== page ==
Sudden Cardiac Arrest Foundation Urges the Public to Learn CPR and How to Use a Defibrillator During National CPR-AED Awareness Week

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Sudden cardiac arrest is a public health crisis. The Sudden Cardiac Arrest Foundation has issued a call to action, urging the public to commit to learn CPR and how to use an automated external defibrillator during the first week of June, National CPR-AED Awareness Week.

Sudden Cardiac Arrest Survivors

These sudden cardiac arrest survivors were saved by CPR, an AED and someone like you

We urge everyone to be prepared for sudden cardiac arrest by learning CPR and how to use an automated external defibrillator.

America is facing a public health crisis. More than 350,000 people suffer sudden cardiac arrest outside hospitals each year in the U.S., including 7,000 children. Unfortunately, 90 percent of cases are fatal. According to a recent report from the Institute of Medicine, cardiac arrest is the third leading cause of death in the U.S.

Why do so few victims survive? For one thing, there often are no warning signs. Sudden, unexpected cardiac arrest frequently is the first symptom of a life-threatening heart condition.

For another, while many victims could be revived with CPR and the use of automated external defibrillators (AEDs), the public, in general, does not realize that survival often depends on immediate action by bystanders. Since the chances of survival decrease by 7 to 10 percent with each passing minute after the victim becomes unconscious, it is critical for people who witness the arrest to act quickly and decisively.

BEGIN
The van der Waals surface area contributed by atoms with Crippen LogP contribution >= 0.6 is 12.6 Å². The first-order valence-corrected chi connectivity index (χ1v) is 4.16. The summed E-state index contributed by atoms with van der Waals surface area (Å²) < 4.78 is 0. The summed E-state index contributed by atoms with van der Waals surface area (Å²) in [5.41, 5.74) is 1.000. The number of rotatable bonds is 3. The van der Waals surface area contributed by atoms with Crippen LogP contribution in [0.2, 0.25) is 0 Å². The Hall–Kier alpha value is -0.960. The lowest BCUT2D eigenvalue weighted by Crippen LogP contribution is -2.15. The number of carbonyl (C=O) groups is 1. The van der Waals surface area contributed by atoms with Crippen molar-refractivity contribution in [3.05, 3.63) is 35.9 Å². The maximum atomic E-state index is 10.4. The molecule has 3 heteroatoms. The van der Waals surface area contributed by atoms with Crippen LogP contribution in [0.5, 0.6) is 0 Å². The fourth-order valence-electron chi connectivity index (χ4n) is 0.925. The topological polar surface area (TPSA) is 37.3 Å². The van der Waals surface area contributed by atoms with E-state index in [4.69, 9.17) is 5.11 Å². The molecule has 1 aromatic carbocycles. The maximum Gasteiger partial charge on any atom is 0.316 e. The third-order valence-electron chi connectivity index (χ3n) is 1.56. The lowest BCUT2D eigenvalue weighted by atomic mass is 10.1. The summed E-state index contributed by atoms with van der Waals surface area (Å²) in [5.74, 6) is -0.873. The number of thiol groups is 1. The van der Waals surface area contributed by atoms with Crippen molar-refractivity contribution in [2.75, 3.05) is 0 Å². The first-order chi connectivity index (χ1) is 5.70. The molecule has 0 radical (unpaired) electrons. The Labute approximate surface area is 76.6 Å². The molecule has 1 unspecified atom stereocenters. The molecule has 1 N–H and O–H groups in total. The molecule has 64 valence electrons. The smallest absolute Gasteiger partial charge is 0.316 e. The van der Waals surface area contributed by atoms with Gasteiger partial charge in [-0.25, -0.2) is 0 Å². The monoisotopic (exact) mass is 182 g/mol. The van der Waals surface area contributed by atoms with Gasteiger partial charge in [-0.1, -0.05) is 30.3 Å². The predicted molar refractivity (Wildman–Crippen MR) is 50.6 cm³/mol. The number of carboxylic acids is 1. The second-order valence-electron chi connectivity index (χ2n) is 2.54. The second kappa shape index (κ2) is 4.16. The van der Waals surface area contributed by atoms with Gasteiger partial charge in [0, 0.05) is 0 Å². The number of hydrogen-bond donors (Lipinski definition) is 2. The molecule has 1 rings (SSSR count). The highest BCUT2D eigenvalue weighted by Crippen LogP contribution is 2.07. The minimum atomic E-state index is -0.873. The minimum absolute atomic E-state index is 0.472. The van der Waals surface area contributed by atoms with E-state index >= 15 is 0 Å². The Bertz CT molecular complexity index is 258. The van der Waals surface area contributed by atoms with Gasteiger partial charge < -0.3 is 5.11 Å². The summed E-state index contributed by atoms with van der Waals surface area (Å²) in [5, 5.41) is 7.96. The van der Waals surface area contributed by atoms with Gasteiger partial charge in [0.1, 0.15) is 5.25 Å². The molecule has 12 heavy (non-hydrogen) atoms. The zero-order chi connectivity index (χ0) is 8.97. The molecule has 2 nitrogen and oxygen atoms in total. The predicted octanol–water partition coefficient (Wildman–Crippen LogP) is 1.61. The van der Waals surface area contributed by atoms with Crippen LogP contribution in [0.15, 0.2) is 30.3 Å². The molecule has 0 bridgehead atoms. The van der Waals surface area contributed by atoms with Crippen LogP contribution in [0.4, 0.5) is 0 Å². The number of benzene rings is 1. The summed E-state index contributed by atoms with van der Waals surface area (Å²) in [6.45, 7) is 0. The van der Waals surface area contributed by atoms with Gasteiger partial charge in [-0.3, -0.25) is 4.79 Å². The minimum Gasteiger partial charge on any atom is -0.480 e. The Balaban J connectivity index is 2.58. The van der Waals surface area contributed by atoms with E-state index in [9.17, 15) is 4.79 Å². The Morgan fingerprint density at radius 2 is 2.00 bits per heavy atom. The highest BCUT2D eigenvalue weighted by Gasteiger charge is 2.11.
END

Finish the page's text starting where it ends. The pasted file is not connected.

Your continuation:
Unfortunately, only one-third of cardiac arrest victims receive CPR from bystanders and fewer than five percent are treated with AEDs before EMS arrives at the scene. Yet survival rates could double or triple if more people knew what to do when cardiac arrest occurs. In fact, 70,000 additional lives could be saved each year.

In addition, the myth of the “massive heart attack” continues to deter bystander action. People often report that a friend or relative had a “massive heart attack,” suggesting that nothing could have been done to save the victim. In reality, however, many of these events are actually cases of sudden cardiac arrest, a reversible condition.

The first week of June is National CPR-AED Awareness Week. The Sudden Cardiac Arrest Foundation urges the public to commit this week to learn CPR and how to use an AED.
Anyone can save a life by following these simple steps:
1. Recognize the emergency. When someone suddenly collapses and stops breathing normally, he or she is likely experiencing cardiac arrest. It is not unusual for the person to exhibit seizure-like activity.
2. Call 9-1-1 and follow dispatcher instructions.
3. Start CPR. Press hard and fast on the center of the chest at a rate of 100 beats per minute (e.g., to the tune of ‘Stayin Alive’ by the BeeGees).
4. Use the nearest AED as quickly as possible. AEDs are designed for use by untrained bystanders. Simply turn on the device and follow instructions.

“You can save a life,” said Mary M. Newman, MS, Sudden Cardiac Arrest Foundation president. “We urge everyone to be prepared for sudden cardiac arrest by learning CPR and how to use an automated external defibrillator.”

To watch a powerful motivational video, click here. To watch an instructional CPR video from the University of Michigan, winner of a Sudden Cardiac Arrest Foundation/ Citizen CPR Foundation video contest, click here. For more information, visit

About the Sudden Cardiac Arrest Foundation

The Sudden Cardiac Arrest Foundation is a national community benefit 501(c)(3) organization dedicated to raising awareness about sudden cardiac arrest and saving lives. Programs include educational outreach through its website, e-newsletters, social media, programs for secondary schools and colleges, and an online community for survivors and their families, those who have lost loved ones to SCA, and healthcare providers. The Foundation also conducts and facilitates cardiac arrest research.

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Carissa O'Brien

Mary Newman
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